Visualizing Human Intention
Neuroscientists may predict what you will do before you do it.
Scientists have verified that it’s possible to predict a person’s actions (specifically, a range of hand movements) before those actions take place. The researchers from the University of Western Ontario sought to reveal how planning activity in the areas of the brain that are associated with reaching and grasping (the superior parietal cortex, middle intraparietal sulcus, and dorsal premotor cortex) indicated future movement.
Using functional magnetic resonance imaging (fMRI), which reveals blood flow within the brain, the researchers discovered that the brain’s grasping areas do indeed take more blood flow not only when acting, but also when considering whether or not to pick up an object. Interestingly, the blood-flow pattern changes depending on whether the subject intends to grasp the object by the top or bottom and whether she intends to turn it.
“It now seems clear that fMRI pattern analysis in humans can provide a new tool for capturing neural representations only previously detected with invasive electrode recordings in monkeys,” the researchers write.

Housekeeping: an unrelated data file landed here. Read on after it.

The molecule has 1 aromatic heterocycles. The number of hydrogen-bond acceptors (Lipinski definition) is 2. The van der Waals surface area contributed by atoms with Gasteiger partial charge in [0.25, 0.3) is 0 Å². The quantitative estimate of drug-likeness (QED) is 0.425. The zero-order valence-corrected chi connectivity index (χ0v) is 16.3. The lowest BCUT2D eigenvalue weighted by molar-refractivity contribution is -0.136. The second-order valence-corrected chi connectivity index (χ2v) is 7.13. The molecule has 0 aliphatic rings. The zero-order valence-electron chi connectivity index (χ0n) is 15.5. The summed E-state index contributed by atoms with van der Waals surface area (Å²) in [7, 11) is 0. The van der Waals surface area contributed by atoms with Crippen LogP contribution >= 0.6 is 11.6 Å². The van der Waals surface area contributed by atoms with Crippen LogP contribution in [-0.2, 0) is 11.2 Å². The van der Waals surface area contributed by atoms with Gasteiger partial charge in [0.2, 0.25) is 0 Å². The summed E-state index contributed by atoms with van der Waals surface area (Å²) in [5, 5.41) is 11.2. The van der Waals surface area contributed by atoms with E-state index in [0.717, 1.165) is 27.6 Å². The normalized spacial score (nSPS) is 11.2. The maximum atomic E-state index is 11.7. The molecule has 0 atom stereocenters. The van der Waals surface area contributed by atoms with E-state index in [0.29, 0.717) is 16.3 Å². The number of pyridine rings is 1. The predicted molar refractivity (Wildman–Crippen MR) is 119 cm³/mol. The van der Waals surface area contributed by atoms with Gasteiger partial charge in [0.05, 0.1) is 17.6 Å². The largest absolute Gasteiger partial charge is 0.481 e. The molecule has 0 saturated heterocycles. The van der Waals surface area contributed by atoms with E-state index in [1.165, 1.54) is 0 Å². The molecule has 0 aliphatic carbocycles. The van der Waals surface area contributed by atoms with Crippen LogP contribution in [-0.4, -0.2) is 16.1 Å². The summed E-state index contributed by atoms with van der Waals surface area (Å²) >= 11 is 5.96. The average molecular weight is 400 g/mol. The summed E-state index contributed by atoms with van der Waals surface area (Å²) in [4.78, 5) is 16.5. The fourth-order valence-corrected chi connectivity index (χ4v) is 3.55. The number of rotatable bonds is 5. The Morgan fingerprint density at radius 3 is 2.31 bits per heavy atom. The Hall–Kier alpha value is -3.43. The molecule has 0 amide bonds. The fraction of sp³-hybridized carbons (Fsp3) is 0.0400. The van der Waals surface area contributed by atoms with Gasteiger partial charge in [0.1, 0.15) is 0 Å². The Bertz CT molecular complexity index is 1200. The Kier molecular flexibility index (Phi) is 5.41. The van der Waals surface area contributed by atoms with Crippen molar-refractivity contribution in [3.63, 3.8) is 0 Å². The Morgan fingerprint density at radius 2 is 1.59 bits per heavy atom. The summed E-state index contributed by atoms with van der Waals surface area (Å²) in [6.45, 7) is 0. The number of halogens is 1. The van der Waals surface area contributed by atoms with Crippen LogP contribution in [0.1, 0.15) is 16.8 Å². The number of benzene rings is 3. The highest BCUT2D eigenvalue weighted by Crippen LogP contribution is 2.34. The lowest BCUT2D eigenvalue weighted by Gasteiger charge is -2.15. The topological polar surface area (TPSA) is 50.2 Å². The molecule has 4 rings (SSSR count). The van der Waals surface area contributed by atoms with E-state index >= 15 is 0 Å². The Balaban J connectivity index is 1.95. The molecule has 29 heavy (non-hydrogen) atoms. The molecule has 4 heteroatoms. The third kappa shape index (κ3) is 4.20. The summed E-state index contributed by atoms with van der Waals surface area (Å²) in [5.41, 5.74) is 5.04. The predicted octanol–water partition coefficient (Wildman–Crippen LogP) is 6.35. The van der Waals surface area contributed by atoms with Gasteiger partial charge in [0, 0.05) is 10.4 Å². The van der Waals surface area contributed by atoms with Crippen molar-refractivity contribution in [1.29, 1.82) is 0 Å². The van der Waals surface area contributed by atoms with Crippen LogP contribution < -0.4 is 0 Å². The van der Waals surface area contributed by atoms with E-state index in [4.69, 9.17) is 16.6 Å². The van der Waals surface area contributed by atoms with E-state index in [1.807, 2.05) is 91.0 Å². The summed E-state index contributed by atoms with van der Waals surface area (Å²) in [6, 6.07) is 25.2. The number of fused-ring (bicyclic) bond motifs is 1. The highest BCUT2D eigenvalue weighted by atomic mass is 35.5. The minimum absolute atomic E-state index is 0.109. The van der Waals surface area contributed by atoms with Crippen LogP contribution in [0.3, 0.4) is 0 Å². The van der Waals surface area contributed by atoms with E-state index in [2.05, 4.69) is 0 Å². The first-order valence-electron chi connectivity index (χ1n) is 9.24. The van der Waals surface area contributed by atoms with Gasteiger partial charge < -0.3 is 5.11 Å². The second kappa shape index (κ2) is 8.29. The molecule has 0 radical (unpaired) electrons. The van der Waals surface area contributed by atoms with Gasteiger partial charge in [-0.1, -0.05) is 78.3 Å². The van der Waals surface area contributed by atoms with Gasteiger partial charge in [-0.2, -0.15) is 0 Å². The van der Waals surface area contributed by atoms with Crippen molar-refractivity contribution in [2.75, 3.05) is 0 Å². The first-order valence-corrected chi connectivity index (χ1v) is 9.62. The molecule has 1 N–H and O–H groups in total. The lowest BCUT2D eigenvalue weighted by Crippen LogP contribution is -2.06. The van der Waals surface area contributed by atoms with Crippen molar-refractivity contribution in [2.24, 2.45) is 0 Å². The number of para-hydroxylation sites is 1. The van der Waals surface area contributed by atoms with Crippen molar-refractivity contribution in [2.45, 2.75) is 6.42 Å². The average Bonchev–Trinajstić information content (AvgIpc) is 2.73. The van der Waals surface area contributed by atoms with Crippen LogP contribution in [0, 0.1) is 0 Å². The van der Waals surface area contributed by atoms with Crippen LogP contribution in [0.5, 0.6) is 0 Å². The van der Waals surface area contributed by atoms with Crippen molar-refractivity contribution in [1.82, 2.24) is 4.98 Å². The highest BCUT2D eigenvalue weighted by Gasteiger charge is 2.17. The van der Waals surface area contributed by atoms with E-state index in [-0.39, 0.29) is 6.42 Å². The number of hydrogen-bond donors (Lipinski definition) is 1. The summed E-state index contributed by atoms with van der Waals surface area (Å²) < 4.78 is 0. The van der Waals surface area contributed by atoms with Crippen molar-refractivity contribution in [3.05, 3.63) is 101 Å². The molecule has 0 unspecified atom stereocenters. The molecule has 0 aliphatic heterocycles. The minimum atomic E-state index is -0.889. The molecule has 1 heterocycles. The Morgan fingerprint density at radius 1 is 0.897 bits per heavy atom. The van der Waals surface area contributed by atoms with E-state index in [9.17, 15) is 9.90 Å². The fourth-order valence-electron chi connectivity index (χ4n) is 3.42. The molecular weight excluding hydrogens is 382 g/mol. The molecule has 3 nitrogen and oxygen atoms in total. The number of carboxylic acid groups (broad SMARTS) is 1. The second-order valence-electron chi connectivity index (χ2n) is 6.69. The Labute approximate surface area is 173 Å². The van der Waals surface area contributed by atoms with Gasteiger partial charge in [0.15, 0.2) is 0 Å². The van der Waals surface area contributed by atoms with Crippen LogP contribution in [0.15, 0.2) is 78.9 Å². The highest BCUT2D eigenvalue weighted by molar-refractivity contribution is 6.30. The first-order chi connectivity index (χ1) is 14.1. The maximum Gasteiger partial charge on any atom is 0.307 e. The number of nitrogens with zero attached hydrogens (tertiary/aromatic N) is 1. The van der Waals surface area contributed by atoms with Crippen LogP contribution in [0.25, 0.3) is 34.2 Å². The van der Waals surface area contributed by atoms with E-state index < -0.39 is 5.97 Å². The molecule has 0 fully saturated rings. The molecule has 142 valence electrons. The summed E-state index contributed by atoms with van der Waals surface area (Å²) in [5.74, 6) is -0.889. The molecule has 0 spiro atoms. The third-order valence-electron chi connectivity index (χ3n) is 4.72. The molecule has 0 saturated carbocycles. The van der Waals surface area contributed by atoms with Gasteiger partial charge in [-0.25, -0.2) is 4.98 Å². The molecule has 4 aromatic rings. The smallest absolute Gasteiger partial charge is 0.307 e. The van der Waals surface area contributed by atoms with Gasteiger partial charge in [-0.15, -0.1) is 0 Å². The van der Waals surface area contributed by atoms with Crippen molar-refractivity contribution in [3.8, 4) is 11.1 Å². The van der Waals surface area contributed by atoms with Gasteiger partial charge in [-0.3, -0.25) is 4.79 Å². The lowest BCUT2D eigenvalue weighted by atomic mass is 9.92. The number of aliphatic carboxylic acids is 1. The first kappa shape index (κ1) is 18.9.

“Neuroimaging allows us to look at how action planning unfolds within human brain areas without having to insert electrodes directly into the human brain. This is obviously far less intrusive,” says psychology professor Jody Culham, one of the study’s authors.
The finding follows previous studies on the relationship between planning and action in the brain. In a 2009 paper published in the journal Psychological Science, Washington University researcher Nicole Speer and her colleagues used fMRI to examine hemoglobin flow when people read fiction and discovered that the “readers mentally simulate each new situation encountered in a narrative.” Specifically, when people read about a character grasping and holding an object, the area of the reader’s brain associated with those actions draws more blood. The brain regions that are activated “closely mirror those involved when people perform or imagine or observe similar real-world activities.”
These and similar breakthroughs could one day aid in the creation of better prosthetic devices that respond to and return signals to the brain more like actual limbs.
Source: “Decoding Action Intentions from Preparatory Brain Activity in Human Parieto-Frontal Networks” by Jason P. Gallivan et al. The Journal of Neuroscience (June 29, 2011).
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